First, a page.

Insect hotel in a garden

Biodiversity

What you can do to promote biodiversity

Planting a flower meadow, hanging up a bird box, digging less in the garden ... There are plenty of things we can all easily do to promote biodiversity.

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Pierre Wuthrich (Copy) / AdobeStock (Image)
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Getting an insect hotel

Depending on the type of construction, insect hotels offer refuge for wild bees, butterflies or spiders. These small shelters, which also serve as valuable nesting or hibernation sites, must be protected from the wind and placed with their open end facing south.
A selection of insect hotels is available at Do it + Garden Migros.

More about in our blog Building an insect hotel for wild bees

Hanging up nesting boxes for birds

In urban areas, birds often lack nesting sites. As long as nesting boxes are inaccessible to cats, they increase the chances of reproduction for many species, while at the same time offering us an opportunity to be woken by the delicate sound of birdsong.

But be careful: tits, swifts and kestrels don't have the same nesting needs. These require special birds boxes, otherwise they will simply avoid the shelters you set up for them.

More about How to choose a nesting box

Planting native species

A conifer or cherry laurel hedge is uninteresting in terms of biodiversity. By contrast, opting for a native species to protect yourself from prying eyes is both a good idea and will also please hedgehogs and amphibians, for example. The ideal combination is a mixed shrub of thorny species which provide shelter for animals (e.g. sea buckthorn or hawthorn) and honey-scented species (e.g. hazelnut or purple willow) that attract insects. Planting is done in the autumn.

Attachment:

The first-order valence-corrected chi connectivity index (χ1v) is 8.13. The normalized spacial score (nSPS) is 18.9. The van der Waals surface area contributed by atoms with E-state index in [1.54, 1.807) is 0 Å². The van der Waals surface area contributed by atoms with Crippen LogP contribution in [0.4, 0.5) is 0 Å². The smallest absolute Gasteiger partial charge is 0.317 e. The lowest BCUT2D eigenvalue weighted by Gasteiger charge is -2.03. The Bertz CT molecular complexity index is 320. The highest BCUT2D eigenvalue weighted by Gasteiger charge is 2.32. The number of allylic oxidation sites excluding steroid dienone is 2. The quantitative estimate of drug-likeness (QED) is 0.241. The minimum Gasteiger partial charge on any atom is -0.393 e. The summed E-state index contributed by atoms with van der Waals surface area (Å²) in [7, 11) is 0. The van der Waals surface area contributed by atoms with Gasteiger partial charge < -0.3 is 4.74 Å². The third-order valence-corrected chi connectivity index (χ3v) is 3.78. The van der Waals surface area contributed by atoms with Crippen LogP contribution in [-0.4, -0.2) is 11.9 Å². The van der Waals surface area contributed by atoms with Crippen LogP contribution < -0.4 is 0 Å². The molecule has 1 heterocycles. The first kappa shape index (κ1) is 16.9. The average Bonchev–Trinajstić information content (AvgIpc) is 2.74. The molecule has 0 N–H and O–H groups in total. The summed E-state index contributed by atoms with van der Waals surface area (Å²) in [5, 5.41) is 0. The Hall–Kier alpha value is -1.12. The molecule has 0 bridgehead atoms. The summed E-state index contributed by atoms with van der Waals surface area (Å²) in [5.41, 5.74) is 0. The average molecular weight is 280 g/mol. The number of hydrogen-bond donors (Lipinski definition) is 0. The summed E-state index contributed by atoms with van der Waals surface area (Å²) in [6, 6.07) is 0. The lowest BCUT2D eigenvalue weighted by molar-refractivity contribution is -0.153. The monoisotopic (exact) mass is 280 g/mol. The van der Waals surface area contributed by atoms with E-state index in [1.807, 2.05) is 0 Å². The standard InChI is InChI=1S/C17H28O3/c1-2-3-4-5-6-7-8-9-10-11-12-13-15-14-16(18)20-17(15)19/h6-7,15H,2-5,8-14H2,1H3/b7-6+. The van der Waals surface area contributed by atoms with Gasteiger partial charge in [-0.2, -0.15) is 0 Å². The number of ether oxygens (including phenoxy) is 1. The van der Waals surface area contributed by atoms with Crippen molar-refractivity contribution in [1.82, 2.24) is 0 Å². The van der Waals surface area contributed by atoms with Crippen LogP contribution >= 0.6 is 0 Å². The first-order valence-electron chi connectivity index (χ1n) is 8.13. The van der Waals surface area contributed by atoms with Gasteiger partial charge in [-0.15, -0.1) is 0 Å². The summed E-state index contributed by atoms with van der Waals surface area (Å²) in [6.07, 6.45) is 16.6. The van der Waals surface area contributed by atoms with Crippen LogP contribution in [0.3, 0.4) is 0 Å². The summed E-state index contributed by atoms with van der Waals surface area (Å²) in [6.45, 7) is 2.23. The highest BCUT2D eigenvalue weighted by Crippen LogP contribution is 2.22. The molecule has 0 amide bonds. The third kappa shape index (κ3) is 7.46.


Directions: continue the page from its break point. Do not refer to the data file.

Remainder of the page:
Stopping intruders

Invasive neophytes - i.e. exotic plants that are intentionally or accidentally introduced into Switzerland - can take over a garden or field in no time at all. This is the case, for instance, with the American goldenrod (Solidago canadensis, Solidago gigantea, Solidago nemoralis). Originally added to gardens as an ornamental plant, goldenrod has since spread in the wild. It can often be seen along roadsides, but also in forest clearings and on riverbanks. The owners of infested plots are obliged to pull them up and dispose of them together with household rubbish (not in garden compost heaps!).

To learn how to recognise different invasive neophytic plants, the Alpes Vivantes association, which organises awareness-raising and plant eradication campaigns in the Bex region (canton of Vaud), has devised an online memory game in which players must find matching pairs. Alpes Vivantes received start-up funding from the Migros Aid Fund in 2023.

To the game (in French only)

IP-Suisse and organic products in your basket

Whenever you buy products with the organic or ladybird logo, you're helping to support biodiversity. IP-Suisse farmers pile up stones and branches to provide shelter for reptiles. They also plant standard trees for rare birds to nest in and leave plots unused so that wild flowers and small animals can thrive there.

By avoiding the use of synthetic chemical pesticides and fertilisers and leaving as many plots of land as possible natural, organic farms are a true paradise for animal and plant species alike.

Welcoming bees